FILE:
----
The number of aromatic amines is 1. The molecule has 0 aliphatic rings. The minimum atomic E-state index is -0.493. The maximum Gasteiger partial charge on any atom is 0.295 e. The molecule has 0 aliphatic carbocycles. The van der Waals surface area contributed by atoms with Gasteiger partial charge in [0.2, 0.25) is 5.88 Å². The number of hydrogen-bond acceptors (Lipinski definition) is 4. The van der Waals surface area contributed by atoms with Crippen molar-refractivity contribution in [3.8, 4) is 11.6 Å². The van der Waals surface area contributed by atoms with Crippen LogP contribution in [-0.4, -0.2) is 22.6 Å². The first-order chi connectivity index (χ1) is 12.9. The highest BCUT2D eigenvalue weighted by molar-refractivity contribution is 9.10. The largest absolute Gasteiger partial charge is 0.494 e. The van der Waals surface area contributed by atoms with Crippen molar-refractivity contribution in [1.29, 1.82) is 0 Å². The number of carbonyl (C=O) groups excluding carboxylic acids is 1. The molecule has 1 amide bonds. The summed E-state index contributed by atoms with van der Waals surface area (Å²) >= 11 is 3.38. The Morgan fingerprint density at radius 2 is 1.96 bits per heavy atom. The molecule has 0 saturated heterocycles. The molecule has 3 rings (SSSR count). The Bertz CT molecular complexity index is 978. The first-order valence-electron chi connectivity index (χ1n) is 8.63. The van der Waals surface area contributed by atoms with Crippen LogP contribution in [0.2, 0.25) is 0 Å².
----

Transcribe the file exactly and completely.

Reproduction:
The number of aromatic amines is 1. The molecule has 0 aliphatic rings. The minimum atomic E-state index is -0.493. The maximum Gasteiger partial charge on any atom is 0.295 e. The molecule has 0 aliphatic carbocycles. The van der Waals surface area contributed by atoms with Gasteiger partial charge in [0.2, 0.25) is 5.88 Å². The number of hydrogen-bond acceptors (Lipinski definition) is 4. The van der Waals surface area contributed by atoms with Crippen molar-refractivity contribution in [3.8, 4) is 11.6 Å². The van der Waals surface area contributed by atoms with Crippen LogP contribution in [-0.4, -0.2) is 22.6 Å². The first-order chi connectivity index (χ1) is 12.9. The highest BCUT2D eigenvalue weighted by molar-refractivity contribution is 9.10. The largest absolute Gasteiger partial charge is 0.494 e. The van der Waals surface area contributed by atoms with Crippen molar-refractivity contribution in [1.29, 1.82) is 0 Å². The number of carbonyl (C=O) groups excluding carboxylic acids is 1. The molecule has 1 amide bonds. The summed E-state index contributed by atoms with van der Waals surface area (Å²) >= 11 is 3.38. The Morgan fingerprint density at radius 2 is 1.96 bits per heavy atom. The molecule has 0 saturated heterocycles. The molecule has 3 rings (SSSR count). The Bertz CT molecular complexity index is 978. The first-order valence-electron chi connectivity index (χ1n) is 8.63. The van der Waals surface area contributed by atoms with Crippen LogP contribution in [0.2, 0.25) is 0 Å².